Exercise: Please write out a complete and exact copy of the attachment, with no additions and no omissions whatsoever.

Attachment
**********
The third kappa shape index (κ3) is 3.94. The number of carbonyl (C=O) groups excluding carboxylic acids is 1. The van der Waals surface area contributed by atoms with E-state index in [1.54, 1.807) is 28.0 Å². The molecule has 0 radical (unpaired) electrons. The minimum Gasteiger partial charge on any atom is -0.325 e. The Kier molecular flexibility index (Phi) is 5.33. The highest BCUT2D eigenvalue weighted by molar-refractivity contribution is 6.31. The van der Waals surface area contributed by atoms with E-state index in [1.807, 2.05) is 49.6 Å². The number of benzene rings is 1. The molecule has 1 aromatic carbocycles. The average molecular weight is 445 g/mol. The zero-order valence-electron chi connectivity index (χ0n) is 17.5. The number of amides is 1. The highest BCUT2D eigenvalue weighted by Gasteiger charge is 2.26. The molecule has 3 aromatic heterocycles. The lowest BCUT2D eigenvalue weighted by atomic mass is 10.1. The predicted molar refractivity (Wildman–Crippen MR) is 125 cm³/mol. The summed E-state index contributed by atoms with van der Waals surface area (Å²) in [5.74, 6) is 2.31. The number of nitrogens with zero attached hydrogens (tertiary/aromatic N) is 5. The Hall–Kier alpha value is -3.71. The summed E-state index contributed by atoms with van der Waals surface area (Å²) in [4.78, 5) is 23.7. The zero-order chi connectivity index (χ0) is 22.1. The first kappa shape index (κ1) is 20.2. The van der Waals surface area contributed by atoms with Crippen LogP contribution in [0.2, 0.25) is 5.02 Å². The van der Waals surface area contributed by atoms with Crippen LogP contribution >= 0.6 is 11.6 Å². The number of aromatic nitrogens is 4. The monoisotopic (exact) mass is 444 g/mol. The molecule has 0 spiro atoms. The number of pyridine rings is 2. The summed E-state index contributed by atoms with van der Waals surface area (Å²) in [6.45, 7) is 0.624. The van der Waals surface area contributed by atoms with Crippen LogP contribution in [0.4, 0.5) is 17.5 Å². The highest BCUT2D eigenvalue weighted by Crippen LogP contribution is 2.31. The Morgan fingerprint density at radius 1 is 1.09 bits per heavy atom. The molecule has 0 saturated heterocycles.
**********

The third kappa shape index (κ3) is 3.94. The number of carbonyl (C=O) groups excluding carboxylic acids is 1. The van der Waals surface area contributed by atoms with E-state index in [1.54, 1.807) is 28.0 Å². The molecule has 0 radical (unpaired) electrons. The minimum Gasteiger partial charge on any atom is -0.325 e. The Kier molecular flexibility index (Phi) is 5.33. The highest BCUT2D eigenvalue weighted by molar-refractivity contribution is 6.31. The van der Waals surface area contributed by atoms with E-state index in [1.807, 2.05) is 49.6 Å². The number of benzene rings is 1. The molecule has 1 aromatic carbocycles. The average molecular weight is 445 g/mol. The zero-order valence-electron chi connectivity index (χ0n) is 17.5. The number of amides is 1. The highest BCUT2D eigenvalue weighted by Gasteiger charge is 2.26. The molecule has 3 aromatic heterocycles. The lowest BCUT2D eigenvalue weighted by atomic mass is 10.1. The predicted molar refractivity (Wildman–Crippen MR) is 125 cm³/mol. The summed E-state index contributed by atoms with van der Waals surface area (Å²) in [5.74, 6) is 2.31. The number of nitrogens with zero attached hydrogens (tertiary/aromatic N) is 5. The Hall–Kier alpha value is -3.71. The summed E-state index contributed by atoms with van der Waals surface area (Å²) in [4.78, 5) is 23.7. The zero-order chi connectivity index (χ0) is 22.1. The first kappa shape index (κ1) is 20.2. The van der Waals surface area contributed by atoms with Crippen LogP contribution in [0.2, 0.25) is 5.02 Å². The van der Waals surface area contributed by atoms with Crippen LogP contribution >= 0.6 is 11.6 Å². The number of aromatic nitrogens is 4. The monoisotopic (exact) mass is 444 g/mol. The molecule has 0 spiro atoms. The number of pyridine rings is 2. The summed E-state index contributed by atoms with van der Waals surface area (Å²) in [6.45, 7) is 0.624. The van der Waals surface area contributed by atoms with Crippen LogP contribution in [0.4, 0.5) is 17.5 Å². The highest BCUT2D eigenvalue weighted by Crippen LogP contribution is 2.31. The Morgan fingerprint density at radius 1 is 1.09 bits per heavy atom. The molecule has 0 saturated heterocycles.